86% of Nikah Registrars Believe Pakistani Brides Can’t Negotiate Nihaknama Terms

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A recent study has shown that approximately 86% of Nikah registrars in Lahore believe that brides lack the ability to negotiate the terms of their nikahnama.

The study on women’s marriage rights in Punjab has revealed significant concerns among nikah registrars (NRs) regarding brides’ negotiation skills for their nikahnamas (marriage deeds).

Conducted by the Centre for Human Rights (CFHR) in partnership with Musawi and the National Commission for Human Rights (NCHR), the study aims to assess and address the gaps in the existing legislative and institutional framework that hinder women’s access to and implementation of marriage rights in Punjab.

The data was shared on 8th August at the launch of “Diagnostic Study of Nikkahnamas in Punjab: A Review of Women’s Marriage Rights (Diagnostic Study).”

A Study of Over 1,100 Nikahnamas

The study involved the review of 1,100 nikahnamas and interviews with 105 NRs in 14 union councils of Lahore and Pakpattan. The research indicated several key issues.

For instance, in Pakpattan, 58% of nikahnamas lacked the bride’s CNIC details, and only 8% included the right to a monthly allowance. Moreover, perceptions among NRs appeared to be problematic, with 60% in Pakpattan considering consent given under duress as valid for marriage purposes.

The study also highlighted concerns related to the enforcement and implementation of existing laws, such as the Punjab Muslim Family Laws Amendment 2015.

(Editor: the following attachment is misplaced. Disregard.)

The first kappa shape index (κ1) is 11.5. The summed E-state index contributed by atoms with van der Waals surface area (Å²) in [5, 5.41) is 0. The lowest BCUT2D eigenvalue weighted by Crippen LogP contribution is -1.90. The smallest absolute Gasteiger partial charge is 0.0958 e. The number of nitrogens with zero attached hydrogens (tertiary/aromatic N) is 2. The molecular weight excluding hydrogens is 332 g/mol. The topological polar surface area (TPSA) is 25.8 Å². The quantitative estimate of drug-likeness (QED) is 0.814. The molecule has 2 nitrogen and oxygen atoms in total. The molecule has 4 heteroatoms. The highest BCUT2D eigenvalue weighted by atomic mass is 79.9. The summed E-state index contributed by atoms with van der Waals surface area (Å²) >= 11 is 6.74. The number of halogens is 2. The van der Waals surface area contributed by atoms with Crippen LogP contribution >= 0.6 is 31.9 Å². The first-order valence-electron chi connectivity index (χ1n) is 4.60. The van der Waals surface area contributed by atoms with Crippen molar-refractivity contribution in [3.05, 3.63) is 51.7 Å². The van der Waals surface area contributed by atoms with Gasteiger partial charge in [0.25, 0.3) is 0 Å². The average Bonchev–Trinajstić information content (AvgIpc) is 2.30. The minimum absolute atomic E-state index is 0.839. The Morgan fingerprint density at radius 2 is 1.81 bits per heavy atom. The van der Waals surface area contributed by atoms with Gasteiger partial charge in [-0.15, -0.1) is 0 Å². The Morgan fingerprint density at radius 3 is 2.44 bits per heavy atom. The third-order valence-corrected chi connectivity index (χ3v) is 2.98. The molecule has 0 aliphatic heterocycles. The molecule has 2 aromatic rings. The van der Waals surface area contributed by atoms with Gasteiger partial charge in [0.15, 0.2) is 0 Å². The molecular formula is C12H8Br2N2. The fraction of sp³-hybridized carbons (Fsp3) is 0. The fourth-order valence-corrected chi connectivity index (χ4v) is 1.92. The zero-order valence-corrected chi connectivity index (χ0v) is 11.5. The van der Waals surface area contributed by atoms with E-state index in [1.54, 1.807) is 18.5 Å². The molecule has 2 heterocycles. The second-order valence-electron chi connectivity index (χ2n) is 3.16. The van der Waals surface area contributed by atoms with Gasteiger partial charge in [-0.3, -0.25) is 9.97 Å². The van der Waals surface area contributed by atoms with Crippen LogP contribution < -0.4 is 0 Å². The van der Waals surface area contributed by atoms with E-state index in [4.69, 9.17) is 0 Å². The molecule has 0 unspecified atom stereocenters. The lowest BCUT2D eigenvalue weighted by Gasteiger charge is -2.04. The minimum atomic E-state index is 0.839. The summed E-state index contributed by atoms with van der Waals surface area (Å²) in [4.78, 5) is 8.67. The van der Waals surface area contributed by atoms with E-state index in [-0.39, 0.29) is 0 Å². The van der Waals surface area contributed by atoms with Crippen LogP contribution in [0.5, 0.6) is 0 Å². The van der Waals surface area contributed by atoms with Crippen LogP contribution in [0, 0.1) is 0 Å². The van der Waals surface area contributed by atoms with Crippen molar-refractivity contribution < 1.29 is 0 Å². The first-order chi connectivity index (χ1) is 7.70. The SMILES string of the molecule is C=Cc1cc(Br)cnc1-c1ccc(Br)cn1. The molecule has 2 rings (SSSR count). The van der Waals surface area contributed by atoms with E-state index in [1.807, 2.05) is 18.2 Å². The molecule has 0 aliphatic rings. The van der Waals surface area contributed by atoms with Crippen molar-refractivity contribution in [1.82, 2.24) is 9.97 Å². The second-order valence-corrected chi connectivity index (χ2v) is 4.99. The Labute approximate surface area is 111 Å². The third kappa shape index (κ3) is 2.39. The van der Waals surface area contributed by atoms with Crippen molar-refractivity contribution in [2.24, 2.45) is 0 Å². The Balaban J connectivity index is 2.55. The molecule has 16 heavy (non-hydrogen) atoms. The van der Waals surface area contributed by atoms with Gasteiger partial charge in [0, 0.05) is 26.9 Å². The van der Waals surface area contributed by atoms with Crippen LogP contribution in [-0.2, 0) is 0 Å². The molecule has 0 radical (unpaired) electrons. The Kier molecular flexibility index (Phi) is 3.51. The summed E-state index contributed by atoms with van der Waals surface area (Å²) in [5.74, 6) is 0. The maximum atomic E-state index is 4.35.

This amendment disallows the omission or blank columns on the nikahnama. Additionally, certain perceptions, beliefs, and understanding of NRs, limited oversight and accountability, and inconsistencies in nikahnama formats were identified as challenges impacting women’s marriage rights.

The study’s findings underscore the significance of implementing existing laws effectively and promoting awareness of nikahnama clauses and women’s marriage rights across Pakistan. NCHR Chairperson Rabiya Javeri Agha emphasized that the crossed-out columns on the nikahnama are meant to protect women’s rights and should be adequately filled.

A notable finding is that 58% of nikah registrars believe that Haq Mehr — an obligatory payment made by the husband to his wife at the time of marriage — is not a mandatory requirement for a valid nikah.

Furthermore, 6% believed that child marriage is legally valid if the guardian gives permission, and 40% believed that Haq Mehr is not the sole property of the wife.

Safeguarding Women’s Rights

Experts like Tahera Hasan and Musawi Fatima Yasmin Bokhari echoed the importance of understanding and properly filling nikahnamas for safeguarding women’s rights.

The study’s author, Sevim Saadat, highlighted the implications of missing information in nikahnamas, such as the age of the bride or CNIC, which could lead to unintended child marriages.

Lahore High Court’s Justice Jawad Hassan emphasized the critical role of the nikahnama in defining the rights of the parties involved. The study aims to enhance awareness and contribute to the preservation of women’s marriage rights in Pakistan, ultimately preventing illegal practices like child marriage.

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